How many of California’s Medicare patients are malnourished?
Do some hospitals report more malnutrition among seniors than others?
California Watch used public records to compare how frequently California hospitals diagnose malnutrition among older patients when their care is paid for by the federal Medicare system.
Our findings are based on a computer-assisted analysis of public data from a state agency, the Office of Statewide Health Planning and Development. The data contains information about every patient who was discharged from a state-licensed hospital in 2009, the most recent data available. It details each patient’s health problems – reporting as many as 25 different diagnoses, coded according to the World Health Organization’s ICD-9 system.
The data also provides some demographic information, while concealing personal identifiers. The 2009 data set contained 3,985,166 records. We zeroed in on patients age 65 or older whose care was billed to Medicare and who were treated at a major acute care, or general, hospital. We also focused on cases where patients sought care for serious medical conditions, rather than substance abuse treatment, psychiatric care or physical rehabilitation.
Excluded were hospitals that treated fewer than 500 patients per year, because their rates might be distorted. Also excluded were long-term acute-care facilities, because their patients’ health problems differ from those encountered at acute care hospitals. Finally, the analysis excluded managed-care hospitals, including those of the Kaiser Permanente system, because of fundamental differences in the way they are reimbursed for treating Medicare patients.
In the end, our analysis included a subset of 769,202 patients at 254 hospitals.
Using SAS data analysis software, California Watch examined the records of every patient fitting the criteria we identified. The ICD-9 system lists 38 different codes for malnutrition diagnoses – everything from kwashiorkor, a Third World nutritional disorder, to vitamin A deficiency.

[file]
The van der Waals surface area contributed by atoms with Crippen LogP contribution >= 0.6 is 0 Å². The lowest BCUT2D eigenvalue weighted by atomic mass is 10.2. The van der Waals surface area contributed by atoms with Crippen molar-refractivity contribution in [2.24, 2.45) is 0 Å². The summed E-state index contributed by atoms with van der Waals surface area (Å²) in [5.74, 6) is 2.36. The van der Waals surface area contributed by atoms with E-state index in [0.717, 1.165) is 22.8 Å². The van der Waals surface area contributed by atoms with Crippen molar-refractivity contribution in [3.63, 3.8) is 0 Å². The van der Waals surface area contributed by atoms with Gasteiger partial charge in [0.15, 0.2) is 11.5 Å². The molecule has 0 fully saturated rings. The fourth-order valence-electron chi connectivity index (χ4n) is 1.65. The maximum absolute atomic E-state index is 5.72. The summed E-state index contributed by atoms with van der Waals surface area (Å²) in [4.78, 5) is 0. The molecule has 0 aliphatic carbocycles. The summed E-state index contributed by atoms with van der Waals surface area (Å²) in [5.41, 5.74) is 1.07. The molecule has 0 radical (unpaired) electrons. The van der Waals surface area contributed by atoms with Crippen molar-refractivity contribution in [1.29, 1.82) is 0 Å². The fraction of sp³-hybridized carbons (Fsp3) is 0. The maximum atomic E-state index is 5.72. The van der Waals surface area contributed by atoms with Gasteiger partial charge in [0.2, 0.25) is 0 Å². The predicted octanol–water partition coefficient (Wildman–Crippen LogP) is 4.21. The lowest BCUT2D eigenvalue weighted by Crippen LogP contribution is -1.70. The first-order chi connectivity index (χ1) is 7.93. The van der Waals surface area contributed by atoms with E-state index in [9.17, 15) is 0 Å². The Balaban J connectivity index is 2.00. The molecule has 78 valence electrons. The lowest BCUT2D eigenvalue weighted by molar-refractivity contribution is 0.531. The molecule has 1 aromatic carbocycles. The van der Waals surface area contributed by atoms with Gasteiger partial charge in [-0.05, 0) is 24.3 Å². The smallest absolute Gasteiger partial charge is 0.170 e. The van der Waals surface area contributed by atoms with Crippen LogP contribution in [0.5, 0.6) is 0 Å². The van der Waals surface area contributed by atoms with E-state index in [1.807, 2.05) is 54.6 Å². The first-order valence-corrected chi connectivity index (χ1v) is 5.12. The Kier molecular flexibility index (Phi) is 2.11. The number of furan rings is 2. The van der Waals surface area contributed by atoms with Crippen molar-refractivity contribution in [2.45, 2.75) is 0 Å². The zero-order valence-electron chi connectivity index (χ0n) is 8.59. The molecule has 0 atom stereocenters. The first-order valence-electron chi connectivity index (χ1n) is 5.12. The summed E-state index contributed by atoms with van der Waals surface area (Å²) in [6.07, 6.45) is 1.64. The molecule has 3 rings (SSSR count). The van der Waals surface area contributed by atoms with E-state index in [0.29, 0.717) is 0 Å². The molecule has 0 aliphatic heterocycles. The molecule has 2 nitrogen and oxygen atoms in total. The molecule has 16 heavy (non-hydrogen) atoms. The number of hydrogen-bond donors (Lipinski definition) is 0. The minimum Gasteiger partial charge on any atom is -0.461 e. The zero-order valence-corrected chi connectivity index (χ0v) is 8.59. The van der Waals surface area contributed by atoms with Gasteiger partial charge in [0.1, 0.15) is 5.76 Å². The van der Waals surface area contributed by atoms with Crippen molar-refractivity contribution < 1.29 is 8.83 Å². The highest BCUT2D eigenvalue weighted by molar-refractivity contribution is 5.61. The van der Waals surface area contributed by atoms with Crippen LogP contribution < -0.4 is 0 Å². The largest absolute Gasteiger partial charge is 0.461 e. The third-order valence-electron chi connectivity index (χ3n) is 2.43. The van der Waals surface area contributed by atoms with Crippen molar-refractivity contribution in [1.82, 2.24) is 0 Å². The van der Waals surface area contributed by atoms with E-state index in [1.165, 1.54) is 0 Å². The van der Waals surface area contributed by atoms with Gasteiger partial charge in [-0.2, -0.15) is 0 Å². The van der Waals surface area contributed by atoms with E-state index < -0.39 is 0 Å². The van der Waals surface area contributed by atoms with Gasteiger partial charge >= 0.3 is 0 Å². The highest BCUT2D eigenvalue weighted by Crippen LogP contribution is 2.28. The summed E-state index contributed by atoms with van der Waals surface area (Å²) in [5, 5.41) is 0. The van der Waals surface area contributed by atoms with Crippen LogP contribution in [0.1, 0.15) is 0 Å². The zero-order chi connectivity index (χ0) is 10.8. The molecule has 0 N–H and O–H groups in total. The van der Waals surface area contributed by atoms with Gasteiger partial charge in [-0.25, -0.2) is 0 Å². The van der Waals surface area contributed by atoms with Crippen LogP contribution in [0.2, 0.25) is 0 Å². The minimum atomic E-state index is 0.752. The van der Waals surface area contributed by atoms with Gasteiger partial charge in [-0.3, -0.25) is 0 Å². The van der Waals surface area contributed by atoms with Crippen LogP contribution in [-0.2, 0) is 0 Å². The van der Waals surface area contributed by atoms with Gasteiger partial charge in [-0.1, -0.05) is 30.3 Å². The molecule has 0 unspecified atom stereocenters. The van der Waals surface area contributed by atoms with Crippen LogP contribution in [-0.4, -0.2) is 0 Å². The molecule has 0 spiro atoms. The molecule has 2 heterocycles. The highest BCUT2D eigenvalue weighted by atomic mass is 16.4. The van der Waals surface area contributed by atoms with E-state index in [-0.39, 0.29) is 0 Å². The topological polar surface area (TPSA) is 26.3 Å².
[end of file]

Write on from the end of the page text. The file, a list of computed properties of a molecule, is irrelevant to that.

A patient with one or more of these 38 codes entered by the hospital was counted as a malnutrition case.
The analysis then calculated the percentage of malnutrition cases among the total number of cases at each hospital, as well as the percentage of cases that had different degrees of malnutrition, including a separate count of cases coded as kwashiorkor.
The analysis found that hospitals in the Prime Healthcare Services chain reported that 25 percent of their Medicare patients age 65 and older were malnourished. The state average for hospitalized seniors was 7.5 percent. Two Prime hospitals also reported high rates of kwashiorkor.
Our results were similar to those reported in two other studies.
In October, the Service Employees International Union, which has clashed with Prime over pay and staffing issues, provided authorities with a private statistical study of federal Medicare data, a spokesman said. It showed high malnutrition and kwashiorkor rates at Prime hospitals. Later, the union said it paid the state health department to do a custom computer study of state health data. That study also showed high malnutrition and kwashiorkor rates at Prime, the union said. But California Watch relied on its own statistical analysis for this report.
In December, California Watch provided Prime officials with a description of our methodology and a copy of the entire state data set in computer form, inviting a critique of our findings.
Hospitals are eligible to receive bonus payments for treating patients with certain ailments or diseases. There are hundreds of medical complications that qualify for enhanced payments from Medicare. Three types of severe malnutrition, including kwashiorkor, are classified as “major complications,” and get the biggest boost, while 35 other forms of malnutrition are termed “complications” and get a more modest payment enhancement.
In e-mails, Prime officials insisted that their malnutrition diagnoses were accurate and that the chain was not assigning the diagnosis to obtain enhanced payments from Medicare.
Prime officials also accused the union of manipulating data to wrongly implicate the company in Medicare fraud. That’s part of a “campaign of misinformation and extortion” to leverage labor contracts, the company has charged.
The officials otherwise didn’t comment on California Watch’s methodology, study or findings.
Prime provided California Watch with letters from the Health Services Advisory Group, a Medicare contractor that monitors billing. The letters challenge Prime’s decision to bill for two cases of kwashiorkor, noting that the condition “is extremely rare if seen at all” in the American adult. Both cases, on re-review, say the bill is acceptable but cite no explanation. Prime did not provide information about hundreds of other kwashiorkor cases, and the Health Services Advisory Group did not return calls from California Watch. Its letter to Prime says the information about billing disputes is confidential.